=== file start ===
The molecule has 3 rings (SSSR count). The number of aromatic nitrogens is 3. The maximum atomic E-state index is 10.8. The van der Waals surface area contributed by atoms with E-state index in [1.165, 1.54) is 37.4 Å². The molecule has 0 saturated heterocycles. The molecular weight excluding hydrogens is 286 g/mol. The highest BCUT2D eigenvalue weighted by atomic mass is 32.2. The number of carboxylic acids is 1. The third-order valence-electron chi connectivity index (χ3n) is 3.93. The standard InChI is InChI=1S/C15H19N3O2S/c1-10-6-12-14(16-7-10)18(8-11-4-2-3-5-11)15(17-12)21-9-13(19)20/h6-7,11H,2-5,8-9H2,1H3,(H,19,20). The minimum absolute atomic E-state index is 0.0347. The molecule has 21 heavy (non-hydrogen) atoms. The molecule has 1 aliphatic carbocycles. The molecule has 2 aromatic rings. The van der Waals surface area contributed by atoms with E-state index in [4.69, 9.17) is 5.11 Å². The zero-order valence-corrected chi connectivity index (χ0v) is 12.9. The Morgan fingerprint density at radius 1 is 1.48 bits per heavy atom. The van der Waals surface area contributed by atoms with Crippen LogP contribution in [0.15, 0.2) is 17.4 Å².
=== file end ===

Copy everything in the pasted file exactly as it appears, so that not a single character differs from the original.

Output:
The molecule has 3 rings (SSSR count). The number of aromatic nitrogens is 3. The maximum atomic E-state index is 10.8. The van der Waals surface area contributed by atoms with E-state index in [1.165, 1.54) is 37.4 Å². The molecule has 0 saturated heterocycles. The molecular weight excluding hydrogens is 286 g/mol. The highest BCUT2D eigenvalue weighted by atomic mass is 32.2. The number of carboxylic acids is 1. The third-order valence-electron chi connectivity index (χ3n) is 3.93. The standard InChI is InChI=1S/C15H19N3O2S/c1-10-6-12-14(16-7-10)18(8-11-4-2-3-5-11)15(17-12)21-9-13(19)20/h6-7,11H,2-5,8-9H2,1H3,(H,19,20). The minimum absolute atomic E-state index is 0.0347. The molecule has 21 heavy (non-hydrogen) atoms. The molecule has 1 aliphatic carbocycles. The molecule has 2 aromatic rings. The van der Waals surface area contributed by atoms with E-state index in [4.69, 9.17) is 5.11 Å². The zero-order valence-corrected chi connectivity index (χ0v) is 12.9. The Morgan fingerprint density at radius 1 is 1.48 bits per heavy atom. The van der Waals surface area contributed by atoms with Crippen LogP contribution in [0.15, 0.2) is 17.4 Å².